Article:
Monday, February 4, 2013

Another Anglo-French Dispute, at Sea

My apologies for the long absence. I have been reading and trying to devise a way to simulate Victorian era "ship-vs.-fort" no avail! Anything that gives the ship a reasonable chance at damaging the fort seems to "over value' the ship; while anything that does NOT do that, doesn't make for much of a game.   Bob Cordrey has been working on the same problem lately at Wargaming Miscellany. I wish him better success than I have had!

While "of the web" I have been painting some of the models from my shipyard. Last week I went to work on twelve that were built for the "Ironclad Draughts" game by Richard Brooks, Nigel Drury and Bob Cordery(available from Wargames Developments). The Older pre-Dreadnaughts are painted in pre-war French and British colors. My opponent is my young friend Carlos, playing his first semi-historical game.  we are using the latest version of Bob's PORTABLE NAVAL WARGAME.

The first turn sees Carlos move most of his ships to my right, while sending the other across my path. He lands an early long range shot on HMS Collingwood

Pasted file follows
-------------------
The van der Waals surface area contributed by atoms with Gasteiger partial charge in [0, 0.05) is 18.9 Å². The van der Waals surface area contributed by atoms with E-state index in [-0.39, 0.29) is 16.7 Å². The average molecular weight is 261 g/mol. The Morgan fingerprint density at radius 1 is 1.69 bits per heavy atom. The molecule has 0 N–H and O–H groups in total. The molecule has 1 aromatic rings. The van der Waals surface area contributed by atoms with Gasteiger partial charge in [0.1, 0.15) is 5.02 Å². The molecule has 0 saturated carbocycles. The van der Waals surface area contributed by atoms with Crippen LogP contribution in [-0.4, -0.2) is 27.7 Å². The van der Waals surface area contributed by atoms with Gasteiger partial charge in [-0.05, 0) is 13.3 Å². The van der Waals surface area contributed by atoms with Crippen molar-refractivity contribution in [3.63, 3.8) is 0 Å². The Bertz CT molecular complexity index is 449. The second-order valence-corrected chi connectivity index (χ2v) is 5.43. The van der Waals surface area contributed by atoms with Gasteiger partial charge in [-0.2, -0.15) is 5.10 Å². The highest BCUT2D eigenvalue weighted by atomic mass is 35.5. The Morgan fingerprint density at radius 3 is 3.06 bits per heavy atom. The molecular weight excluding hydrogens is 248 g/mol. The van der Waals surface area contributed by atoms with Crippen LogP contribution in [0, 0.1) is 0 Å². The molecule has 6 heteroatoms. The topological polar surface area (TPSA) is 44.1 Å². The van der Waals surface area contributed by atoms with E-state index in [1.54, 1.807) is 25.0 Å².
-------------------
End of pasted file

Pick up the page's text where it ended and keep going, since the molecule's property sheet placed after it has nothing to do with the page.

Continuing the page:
The second turn sees both fleets concentrate fire on the few vessels in range. Coolingwod and Admiral Baudin take some serious hits.

I move first, trying to get as many broadside shots as possible. Carlos boldly closes with my fleet. At the close of the next turn's firing stage, two vessels on each side are so damaged as to try to leave the action. Carlos, while giving away his broadsides, DID get in position to launch two successful attacks with bow torpedoes.

Collingwood and Benbow leave the battle, covered by the rest of the fleet. Close range broadsides continue to do damage.

Caiman and Requin sink as the battle rages on.  Still, the French continue to batter the British squadron. HMS Anson takes an amazing round of punishment (Carlos rolled three 6's on a close range bow shot!)

Anson and Baudin trade parting shots as they steam to extreme range. Baudin slides beneath the waves. The Terrible also succumbs to another British broadside.